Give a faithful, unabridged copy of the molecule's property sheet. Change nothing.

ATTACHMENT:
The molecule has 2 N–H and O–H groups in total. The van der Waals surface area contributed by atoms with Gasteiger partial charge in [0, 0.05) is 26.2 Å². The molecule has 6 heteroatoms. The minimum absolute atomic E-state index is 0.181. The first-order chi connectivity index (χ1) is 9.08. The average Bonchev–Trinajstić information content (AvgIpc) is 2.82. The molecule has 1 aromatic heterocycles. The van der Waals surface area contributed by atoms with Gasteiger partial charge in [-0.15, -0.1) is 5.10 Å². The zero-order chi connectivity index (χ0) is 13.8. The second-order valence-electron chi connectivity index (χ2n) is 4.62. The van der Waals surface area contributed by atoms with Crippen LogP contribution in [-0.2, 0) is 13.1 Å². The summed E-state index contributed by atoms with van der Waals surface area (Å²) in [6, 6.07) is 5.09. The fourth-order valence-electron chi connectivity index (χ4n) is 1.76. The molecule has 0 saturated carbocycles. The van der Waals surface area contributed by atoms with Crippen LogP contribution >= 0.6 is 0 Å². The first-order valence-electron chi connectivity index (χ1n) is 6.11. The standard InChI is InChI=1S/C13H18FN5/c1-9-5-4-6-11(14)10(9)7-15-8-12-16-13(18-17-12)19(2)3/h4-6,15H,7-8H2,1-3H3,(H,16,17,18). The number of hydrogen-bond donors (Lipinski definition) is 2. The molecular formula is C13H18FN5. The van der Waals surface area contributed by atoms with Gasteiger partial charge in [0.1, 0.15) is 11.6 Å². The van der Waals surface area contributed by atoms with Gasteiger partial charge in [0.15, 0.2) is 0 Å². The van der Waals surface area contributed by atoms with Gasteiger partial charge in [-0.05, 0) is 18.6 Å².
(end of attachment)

The molecule has 2 N–H and O–H groups in total. The van der Waals surface area contributed by atoms with Gasteiger partial charge in [0, 0.05) is 26.2 Å². The molecule has 6 heteroatoms. The minimum absolute atomic E-state index is 0.181. The first-order chi connectivity index (χ1) is 9.08. The average Bonchev–Trinajstić information content (AvgIpc) is 2.82. The molecule has 1 aromatic heterocycles. The van der Waals surface area contributed by atoms with Gasteiger partial charge in [-0.15, -0.1) is 5.10 Å². The zero-order chi connectivity index (χ0) is 13.8. The second-order valence-electron chi connectivity index (χ2n) is 4.62. The van der Waals surface area contributed by atoms with Crippen LogP contribution in [-0.2, 0) is 13.1 Å². The summed E-state index contributed by atoms with van der Waals surface area (Å²) in [6, 6.07) is 5.09. The fourth-order valence-electron chi connectivity index (χ4n) is 1.76. The molecule has 0 saturated carbocycles. The van der Waals surface area contributed by atoms with Crippen LogP contribution >= 0.6 is 0 Å². The first-order valence-electron chi connectivity index (χ1n) is 6.11. The standard InChI is InChI=1S/C13H18FN5/c1-9-5-4-6-11(14)10(9)7-15-8-12-16-13(18-17-12)19(2)3/h4-6,15H,7-8H2,1-3H3,(H,16,17,18). The number of hydrogen-bond donors (Lipinski definition) is 2. The molecular formula is C13H18FN5. The van der Waals surface area contributed by atoms with Gasteiger partial charge in [0.1, 0.15) is 11.6 Å². The van der Waals surface area contributed by atoms with Gasteiger partial charge in [0.15, 0.2) is 0 Å². The van der Waals surface area contributed by atoms with Gasteiger partial charge in [-0.05, 0) is 18.6 Å².